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It's On: Britain's Countdown To Brexit Set To Begin

29/03/2017 2:48 AM IST | Updated 29/03/2017 7:42 PM IST
POOL New / Reuters
British Prime Minister Theresa May in the cabinet office signs the official letter to European Council President Donald Tusk invoking Article 50 and the United Kingdom's intention to leave the EU on March 28, 2017 in London, England. After holding a referendum in June 2016 the United Kingdom voted to leave the European Union, the signing of Article 50 now officially triggers that process. REUTERS/Christopher Furlong/Pool TPX IMAGES OF THE DAY

It’s official: Britain has just two years to complete negotiations with the European Union until it must withdraw from the bloc through a “Brexit.”

Prime Minister Theresa May made history Tuesday evening as she penned a divorce letter from the U.K. to the EU, setting Britain on an unprecedented course to forgo its decades-long membership in Europe’s political and economic union.

Sir Tim Barrow, the British ambassador to the EU, personally delivered the landmark letter to Brussels leaders on Wednesday morning, officially launching the separation process by invoking Article 50 ― the EU law that permits any member state to voluntarily pull out “in accordance with its own constitutional requirements.”

European Council President Donald Tusk confirmed he received the letter, saying that, “There is no reason to pretend this is a happy day.”

EMMANUEL DUNAND via Getty Images

Learn more about Article 50 here.

Brits made the stunning decision to leave the EU during an independence referendum last June, when 51.9 percent voted “Out.” By the end of March 2019, the U.K. will become the first state to leave the union in its 60-year history.

While addressing members of parliament on Wednesday, May reaffirmed her commitment to building a stronger and fairer Britain with a global outlook.

“As we face the opportunities ahead of us on this momentous journey, our shared values, interests and ambitions can ― and must ― bring us together,” she said. “We all want to live in a truly global Britain that gets out and builds relationships with old friends and new allies around the world.”

“I chose to believe in Britain, and believe that our best days are ahead,” she added.

May rose to power shortly after former prime minister David Cameron stepped down in the midst of Brexit fallout. She was initially opposed to Brexit, but is now tasked with spearheading the impending departure. Her administration faces extraordinary challenges over the next couple years as negotiations with the EU unfold, and the stakes are critically high.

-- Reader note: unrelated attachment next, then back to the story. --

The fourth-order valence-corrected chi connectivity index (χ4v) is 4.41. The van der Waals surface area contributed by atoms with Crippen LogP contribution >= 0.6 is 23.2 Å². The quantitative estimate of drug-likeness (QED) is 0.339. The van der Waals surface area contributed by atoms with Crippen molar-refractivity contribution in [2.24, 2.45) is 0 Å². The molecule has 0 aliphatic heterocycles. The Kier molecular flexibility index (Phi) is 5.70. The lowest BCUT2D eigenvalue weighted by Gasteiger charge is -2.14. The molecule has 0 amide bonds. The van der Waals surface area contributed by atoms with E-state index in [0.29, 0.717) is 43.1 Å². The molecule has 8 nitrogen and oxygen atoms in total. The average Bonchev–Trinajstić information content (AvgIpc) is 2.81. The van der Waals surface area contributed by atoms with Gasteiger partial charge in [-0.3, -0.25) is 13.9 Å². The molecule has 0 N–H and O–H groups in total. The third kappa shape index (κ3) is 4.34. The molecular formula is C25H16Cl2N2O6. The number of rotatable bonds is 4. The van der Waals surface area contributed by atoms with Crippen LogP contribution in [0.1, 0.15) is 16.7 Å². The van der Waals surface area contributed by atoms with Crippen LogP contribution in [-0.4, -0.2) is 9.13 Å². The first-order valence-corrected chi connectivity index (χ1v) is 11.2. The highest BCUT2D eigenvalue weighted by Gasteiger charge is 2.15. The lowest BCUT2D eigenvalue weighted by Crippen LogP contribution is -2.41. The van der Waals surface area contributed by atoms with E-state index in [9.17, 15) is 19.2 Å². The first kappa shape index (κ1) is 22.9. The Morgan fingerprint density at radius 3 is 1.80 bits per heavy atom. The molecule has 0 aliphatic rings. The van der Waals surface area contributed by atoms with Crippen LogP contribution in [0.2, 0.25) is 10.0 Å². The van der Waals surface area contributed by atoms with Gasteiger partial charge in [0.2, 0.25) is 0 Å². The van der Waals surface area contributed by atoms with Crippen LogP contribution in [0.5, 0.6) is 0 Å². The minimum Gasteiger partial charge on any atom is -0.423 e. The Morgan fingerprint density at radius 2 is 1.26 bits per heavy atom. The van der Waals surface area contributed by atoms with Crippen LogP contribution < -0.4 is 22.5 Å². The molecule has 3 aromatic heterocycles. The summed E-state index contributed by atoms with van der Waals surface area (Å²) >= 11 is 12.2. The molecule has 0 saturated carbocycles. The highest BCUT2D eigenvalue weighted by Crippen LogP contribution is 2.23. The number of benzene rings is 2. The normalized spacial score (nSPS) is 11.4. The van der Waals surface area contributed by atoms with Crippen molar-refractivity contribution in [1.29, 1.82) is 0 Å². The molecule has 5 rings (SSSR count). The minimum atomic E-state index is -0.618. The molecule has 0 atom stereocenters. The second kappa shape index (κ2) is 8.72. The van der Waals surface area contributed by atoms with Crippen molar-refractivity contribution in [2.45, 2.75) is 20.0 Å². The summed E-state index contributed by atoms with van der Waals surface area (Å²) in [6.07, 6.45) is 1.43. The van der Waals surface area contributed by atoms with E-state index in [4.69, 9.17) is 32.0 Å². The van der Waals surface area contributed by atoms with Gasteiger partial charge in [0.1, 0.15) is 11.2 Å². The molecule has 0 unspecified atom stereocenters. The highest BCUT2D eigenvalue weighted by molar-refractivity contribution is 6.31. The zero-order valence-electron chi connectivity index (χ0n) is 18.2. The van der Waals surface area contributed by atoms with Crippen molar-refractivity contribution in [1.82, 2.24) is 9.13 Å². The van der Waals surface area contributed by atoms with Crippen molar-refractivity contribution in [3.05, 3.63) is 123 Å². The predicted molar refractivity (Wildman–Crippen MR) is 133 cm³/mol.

Westminster must now race to develop a new strategy of self-governance while recasting relationships and trade deals with the EU and other major partners before the two-year deadline arrives. It will also have to fight to defend the evolving rights of its citizens and decide the fates of EU nationals living in the U.K.

Furthermore, May’s government will have to establish the parameters of the “hard Brexit” it has committed to ― meaning Brits will lose access to the European single market, which refers to the EU as one territory without internal borders. They will also have to bid farewell to “free movement — one of the EU’s fundamental principles that allows its citizens to live and work in other member states without obtaining special permits.

British negotiators are certainly hoping for smooth talks with the EU, but could face resistance and tough terms from Brussels leaders trying to discourage other members from leaving. The final Brexit deal will require approval from a “qualified majority” of EU member states, and can be vetoed by the European Parliament.

Russell Cheyne/Reuters
May has come head-to-head with Scottish First Minister Nicola Sturgeon, who is campaigning for a new Scottish independence referendum.

Beyond bargaining with the remaining 27 members of the EU, Britain is also dealing with intensifying inner turmoil: Dismayed by Britain’s decision to leave the bloc, the Scottish government is now pushing for a new independence referendum of its own to leave the U.K.

Scottish lawmakers have backed First Minister Nicola Sturgeon’s bid for the proposed secession vote, but it cannot take place without Westminster’s permission. To the ire of Sturgeon and her Scottish National Party, May has refused to approve the referendum until after Brexit takes effect in 2019, asserting that “now is not the time” and Brits “should be working together, not pulling apart.”

Learn more about Scotland’s new referendum bid here.

May is working to wrap up Brexit negotiations within 18 months, leaving six months for ratification.

“When I sit around the negotiating table in the months ahead, I will represent every person in the whole United Kingdom,” she said on Wednesday. “We are one great union of people and nations with a proud history and a bright future. And, now that the decision has been made to leave the EU, it is time to come together.”

Jesselyn covers world news for The Huffington Post. Follow her on Facebook and Twitter.

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